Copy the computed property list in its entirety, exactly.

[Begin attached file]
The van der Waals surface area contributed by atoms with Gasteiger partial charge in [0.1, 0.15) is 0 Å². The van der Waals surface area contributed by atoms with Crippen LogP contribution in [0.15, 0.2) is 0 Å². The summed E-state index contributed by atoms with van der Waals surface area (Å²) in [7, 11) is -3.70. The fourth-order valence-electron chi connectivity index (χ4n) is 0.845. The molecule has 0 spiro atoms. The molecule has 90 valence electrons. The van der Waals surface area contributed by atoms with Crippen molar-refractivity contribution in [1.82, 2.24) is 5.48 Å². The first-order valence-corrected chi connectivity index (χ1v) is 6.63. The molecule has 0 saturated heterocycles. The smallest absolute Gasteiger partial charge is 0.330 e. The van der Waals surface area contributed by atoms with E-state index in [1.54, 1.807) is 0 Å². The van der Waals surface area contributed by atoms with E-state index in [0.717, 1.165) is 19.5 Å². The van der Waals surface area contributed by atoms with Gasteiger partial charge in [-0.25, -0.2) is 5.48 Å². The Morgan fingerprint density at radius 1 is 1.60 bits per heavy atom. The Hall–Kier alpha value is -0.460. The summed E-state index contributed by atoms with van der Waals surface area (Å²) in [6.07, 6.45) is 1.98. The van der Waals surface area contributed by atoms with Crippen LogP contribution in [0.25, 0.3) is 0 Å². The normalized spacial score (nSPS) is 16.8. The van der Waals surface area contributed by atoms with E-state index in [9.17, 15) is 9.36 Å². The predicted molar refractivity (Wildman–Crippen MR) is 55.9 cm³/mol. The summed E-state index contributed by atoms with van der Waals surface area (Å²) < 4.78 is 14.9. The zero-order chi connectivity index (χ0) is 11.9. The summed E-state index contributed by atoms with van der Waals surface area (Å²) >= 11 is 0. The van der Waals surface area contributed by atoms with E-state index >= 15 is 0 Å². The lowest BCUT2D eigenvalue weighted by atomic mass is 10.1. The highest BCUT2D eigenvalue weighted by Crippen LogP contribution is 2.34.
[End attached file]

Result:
The van der Waals surface area contributed by atoms with Gasteiger partial charge in [0.1, 0.15) is 0 Å². The van der Waals surface area contributed by atoms with Crippen LogP contribution in [0.15, 0.2) is 0 Å². The summed E-state index contributed by atoms with van der Waals surface area (Å²) in [7, 11) is -3.70. The fourth-order valence-electron chi connectivity index (χ4n) is 0.845. The molecule has 0 spiro atoms. The molecule has 90 valence electrons. The van der Waals surface area contributed by atoms with Crippen molar-refractivity contribution in [1.82, 2.24) is 5.48 Å². The first-order valence-corrected chi connectivity index (χ1v) is 6.63. The molecule has 0 saturated heterocycles. The smallest absolute Gasteiger partial charge is 0.330 e. The van der Waals surface area contributed by atoms with E-state index in [1.54, 1.807) is 0 Å². The van der Waals surface area contributed by atoms with E-state index in [0.717, 1.165) is 19.5 Å². The van der Waals surface area contributed by atoms with Gasteiger partial charge in [-0.25, -0.2) is 5.48 Å². The Morgan fingerprint density at radius 1 is 1.60 bits per heavy atom. The Hall–Kier alpha value is -0.460. The summed E-state index contributed by atoms with van der Waals surface area (Å²) in [6.07, 6.45) is 1.98. The van der Waals surface area contributed by atoms with Crippen LogP contribution in [0.25, 0.3) is 0 Å². The normalized spacial score (nSPS) is 16.8. The van der Waals surface area contributed by atoms with E-state index in [9.17, 15) is 9.36 Å². The predicted molar refractivity (Wildman–Crippen MR) is 55.9 cm³/mol. The summed E-state index contributed by atoms with van der Waals surface area (Å²) < 4.78 is 14.9. The zero-order chi connectivity index (χ0) is 11.9. The summed E-state index contributed by atoms with van der Waals surface area (Å²) >= 11 is 0. The van der Waals surface area contributed by atoms with E-state index >= 15 is 0 Å². The lowest BCUT2D eigenvalue weighted by atomic mass is 10.1. The highest BCUT2D eigenvalue weighted by Crippen LogP contribution is 2.34.